Finally, to the ramen.... first I must say that I LOVE the options this place gives, most specifically the extra noodles and the sizes. As I mentioned before, I no longer tolerate most ramen and I was still a skittish about this place, so I ordered a small. I'm so glad I did because although the broth was lighter than most ramen places, it definably had body and depth like a ramen. I admit, I was expecting something akin to Pho Minh's broth (my absolute favorite noodle soup currently) but I knew that was totally unfair. So with the help of extra noodles, this morning I woke up with only the slightest burnt tongue sensation...

                                                        Overall, we think this is a MUCH better replacement for Chabuya and I wish them well, which by any indication that when we left there was not an empty seat in the house, the'll do just fine!!


                                                        1. I went for lunch last Saturday and was pretty displeased. For lunch they don't have appetizers which was kind of a downer, but I came for the ramen anyway.

                                                          The salad was good, had a great freshness to it and the dressing was great. Whenever I finish a salad I think it's great.

                                                          Had the Parm-Reg Tofu ramen. Broth was excellent, noodles were decent but still distant to Asa. The chicken was okay, it wasn't really cooked exceptional (or horrid) and I felt that the chicken didn't absorb any of the broth's flavor. And I thought the vegetables did not fit the dish at all. They seemed to be raw and just thrown in the broth and didn't seem to mix at all, like they were completely separate instead of being unified.

                                                          I'd only go back to check out the appetizers.

                                                          1. http://www.latimes.com/features/food/...
                                                            ramen california in the la times tomorrow?!?!
                                                            thank you all for your support these last few months!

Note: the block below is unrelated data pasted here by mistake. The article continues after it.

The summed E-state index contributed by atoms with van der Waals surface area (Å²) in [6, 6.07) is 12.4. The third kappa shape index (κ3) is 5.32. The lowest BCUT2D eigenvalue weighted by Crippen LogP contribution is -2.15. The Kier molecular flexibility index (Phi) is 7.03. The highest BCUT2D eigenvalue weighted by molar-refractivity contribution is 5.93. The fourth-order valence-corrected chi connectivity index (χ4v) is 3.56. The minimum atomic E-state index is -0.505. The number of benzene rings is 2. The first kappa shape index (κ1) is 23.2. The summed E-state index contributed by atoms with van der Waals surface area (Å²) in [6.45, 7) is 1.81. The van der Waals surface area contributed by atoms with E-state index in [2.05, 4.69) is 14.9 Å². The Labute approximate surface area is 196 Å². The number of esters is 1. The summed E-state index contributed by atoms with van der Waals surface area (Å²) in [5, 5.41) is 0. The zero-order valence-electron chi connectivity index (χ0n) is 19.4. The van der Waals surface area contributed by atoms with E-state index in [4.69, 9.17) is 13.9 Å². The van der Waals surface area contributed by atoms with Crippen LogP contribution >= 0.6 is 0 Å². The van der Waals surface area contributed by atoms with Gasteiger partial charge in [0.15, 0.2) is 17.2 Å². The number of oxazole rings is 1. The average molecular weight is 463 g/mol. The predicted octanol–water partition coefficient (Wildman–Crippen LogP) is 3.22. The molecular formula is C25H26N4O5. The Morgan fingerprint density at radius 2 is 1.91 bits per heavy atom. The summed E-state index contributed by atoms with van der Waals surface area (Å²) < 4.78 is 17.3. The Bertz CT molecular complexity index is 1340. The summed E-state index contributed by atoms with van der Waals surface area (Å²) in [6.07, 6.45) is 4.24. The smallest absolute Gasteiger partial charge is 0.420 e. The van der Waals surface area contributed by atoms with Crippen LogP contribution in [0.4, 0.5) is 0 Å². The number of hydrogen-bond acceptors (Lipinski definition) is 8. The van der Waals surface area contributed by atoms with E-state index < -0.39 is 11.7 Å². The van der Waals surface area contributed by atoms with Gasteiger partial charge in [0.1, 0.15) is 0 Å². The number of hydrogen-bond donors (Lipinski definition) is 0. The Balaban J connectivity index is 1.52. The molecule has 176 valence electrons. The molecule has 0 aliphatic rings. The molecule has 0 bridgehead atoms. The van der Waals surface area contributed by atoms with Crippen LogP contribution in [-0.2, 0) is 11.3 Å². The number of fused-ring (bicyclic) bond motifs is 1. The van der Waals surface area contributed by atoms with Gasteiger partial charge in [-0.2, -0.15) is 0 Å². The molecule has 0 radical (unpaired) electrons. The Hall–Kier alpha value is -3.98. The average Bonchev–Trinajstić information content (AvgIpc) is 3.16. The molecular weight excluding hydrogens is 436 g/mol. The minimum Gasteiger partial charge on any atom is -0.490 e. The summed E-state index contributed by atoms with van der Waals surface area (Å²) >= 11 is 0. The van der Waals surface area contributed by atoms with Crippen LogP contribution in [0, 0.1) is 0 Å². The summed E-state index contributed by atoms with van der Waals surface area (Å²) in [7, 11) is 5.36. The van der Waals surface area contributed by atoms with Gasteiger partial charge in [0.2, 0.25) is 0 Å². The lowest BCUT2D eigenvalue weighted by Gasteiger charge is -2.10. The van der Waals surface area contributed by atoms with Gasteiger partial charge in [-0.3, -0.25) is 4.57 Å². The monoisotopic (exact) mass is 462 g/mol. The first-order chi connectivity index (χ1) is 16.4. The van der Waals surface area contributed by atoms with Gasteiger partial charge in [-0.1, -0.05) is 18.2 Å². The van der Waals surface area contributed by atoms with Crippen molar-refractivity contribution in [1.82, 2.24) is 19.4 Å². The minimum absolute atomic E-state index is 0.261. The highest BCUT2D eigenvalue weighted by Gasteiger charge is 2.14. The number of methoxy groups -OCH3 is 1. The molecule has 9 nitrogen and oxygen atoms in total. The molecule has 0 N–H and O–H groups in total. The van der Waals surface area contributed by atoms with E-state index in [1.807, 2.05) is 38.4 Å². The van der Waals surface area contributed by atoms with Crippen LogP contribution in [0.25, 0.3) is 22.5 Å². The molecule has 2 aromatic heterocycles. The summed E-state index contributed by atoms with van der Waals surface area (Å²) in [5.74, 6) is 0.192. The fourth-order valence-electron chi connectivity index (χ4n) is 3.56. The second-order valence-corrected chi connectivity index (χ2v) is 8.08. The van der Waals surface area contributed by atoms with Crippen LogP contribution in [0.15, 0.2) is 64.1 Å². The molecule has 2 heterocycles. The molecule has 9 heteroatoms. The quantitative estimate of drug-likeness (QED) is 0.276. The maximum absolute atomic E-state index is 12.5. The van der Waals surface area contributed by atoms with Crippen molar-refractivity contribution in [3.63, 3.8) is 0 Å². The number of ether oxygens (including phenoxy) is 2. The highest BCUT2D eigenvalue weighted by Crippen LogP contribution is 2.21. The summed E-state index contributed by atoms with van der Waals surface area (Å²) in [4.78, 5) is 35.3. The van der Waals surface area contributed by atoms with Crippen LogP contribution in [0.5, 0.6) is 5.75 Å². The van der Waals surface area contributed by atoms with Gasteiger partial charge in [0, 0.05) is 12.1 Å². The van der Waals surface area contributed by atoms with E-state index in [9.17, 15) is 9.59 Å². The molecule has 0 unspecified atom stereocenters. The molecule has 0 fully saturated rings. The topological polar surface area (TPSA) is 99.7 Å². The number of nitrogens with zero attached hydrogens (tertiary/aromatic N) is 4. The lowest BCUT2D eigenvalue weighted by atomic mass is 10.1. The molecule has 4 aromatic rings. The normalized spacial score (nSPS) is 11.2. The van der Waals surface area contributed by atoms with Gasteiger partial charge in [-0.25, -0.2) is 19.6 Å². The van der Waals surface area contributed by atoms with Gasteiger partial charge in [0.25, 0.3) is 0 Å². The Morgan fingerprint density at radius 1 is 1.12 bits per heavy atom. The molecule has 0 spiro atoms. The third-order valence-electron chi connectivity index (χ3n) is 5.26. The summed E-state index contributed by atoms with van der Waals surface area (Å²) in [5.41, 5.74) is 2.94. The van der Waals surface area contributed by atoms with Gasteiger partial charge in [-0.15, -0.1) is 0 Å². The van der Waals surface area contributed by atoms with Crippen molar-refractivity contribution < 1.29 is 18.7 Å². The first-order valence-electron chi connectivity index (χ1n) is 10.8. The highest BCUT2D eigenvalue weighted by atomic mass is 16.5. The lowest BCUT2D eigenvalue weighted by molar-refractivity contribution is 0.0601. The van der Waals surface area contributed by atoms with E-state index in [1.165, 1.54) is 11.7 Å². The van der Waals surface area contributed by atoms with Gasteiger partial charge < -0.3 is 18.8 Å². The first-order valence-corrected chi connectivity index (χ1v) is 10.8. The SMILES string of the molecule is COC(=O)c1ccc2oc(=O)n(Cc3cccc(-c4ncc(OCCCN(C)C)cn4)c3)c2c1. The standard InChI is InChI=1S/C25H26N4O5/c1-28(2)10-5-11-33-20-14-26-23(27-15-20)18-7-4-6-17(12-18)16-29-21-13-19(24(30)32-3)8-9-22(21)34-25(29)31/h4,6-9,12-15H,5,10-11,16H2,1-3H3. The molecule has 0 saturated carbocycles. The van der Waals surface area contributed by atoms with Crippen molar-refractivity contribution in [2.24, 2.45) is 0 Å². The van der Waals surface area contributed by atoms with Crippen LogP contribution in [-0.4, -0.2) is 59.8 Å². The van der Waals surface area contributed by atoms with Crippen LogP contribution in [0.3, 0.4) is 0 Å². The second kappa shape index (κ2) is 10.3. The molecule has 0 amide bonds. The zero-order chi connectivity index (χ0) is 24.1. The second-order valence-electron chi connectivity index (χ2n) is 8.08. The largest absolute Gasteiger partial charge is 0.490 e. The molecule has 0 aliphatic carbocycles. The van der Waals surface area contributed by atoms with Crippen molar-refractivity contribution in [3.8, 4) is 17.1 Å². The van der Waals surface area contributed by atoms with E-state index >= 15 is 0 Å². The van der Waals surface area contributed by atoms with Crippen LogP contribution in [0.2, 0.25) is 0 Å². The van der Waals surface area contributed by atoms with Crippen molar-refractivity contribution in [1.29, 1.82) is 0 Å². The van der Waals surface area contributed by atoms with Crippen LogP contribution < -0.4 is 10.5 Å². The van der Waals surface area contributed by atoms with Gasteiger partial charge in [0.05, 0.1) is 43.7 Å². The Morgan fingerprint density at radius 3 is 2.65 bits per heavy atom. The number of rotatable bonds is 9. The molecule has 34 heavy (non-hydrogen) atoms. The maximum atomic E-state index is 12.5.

ps. nakamura-san is back from japan, so come say hi!

                                                            2 Replies
                                                            1. re: alkylyou

                                                              Yeah, this guy Miles Clements is a total Chowhound sniper. This is not the first time he has published a review just a short while after it was posted about on Chowhound, all the while "forgetting" to credit his sources like me, exilekiss and rameniac.

                                                              For example, I discovered the Koreatown Beijing style mutton kebab place in Dec 2008....

                                                              ...which exilekiss helped to popularize through her blog in Jan 2009...

                                                              And lo and behold, in Feb 2009 he writes an article in his column, which is ironically called "The Find"

                                                              It would be nice if Mr. Clements gave some credit to his sources, since we're doing all the heavy lifting for him.

                                                              Mr Taster

                                                              1. re: Mr Taster

                                                                "which exilekiss helped to popularize through her blog "

                                                                I may be entirely wrong, but I believe EK is a he....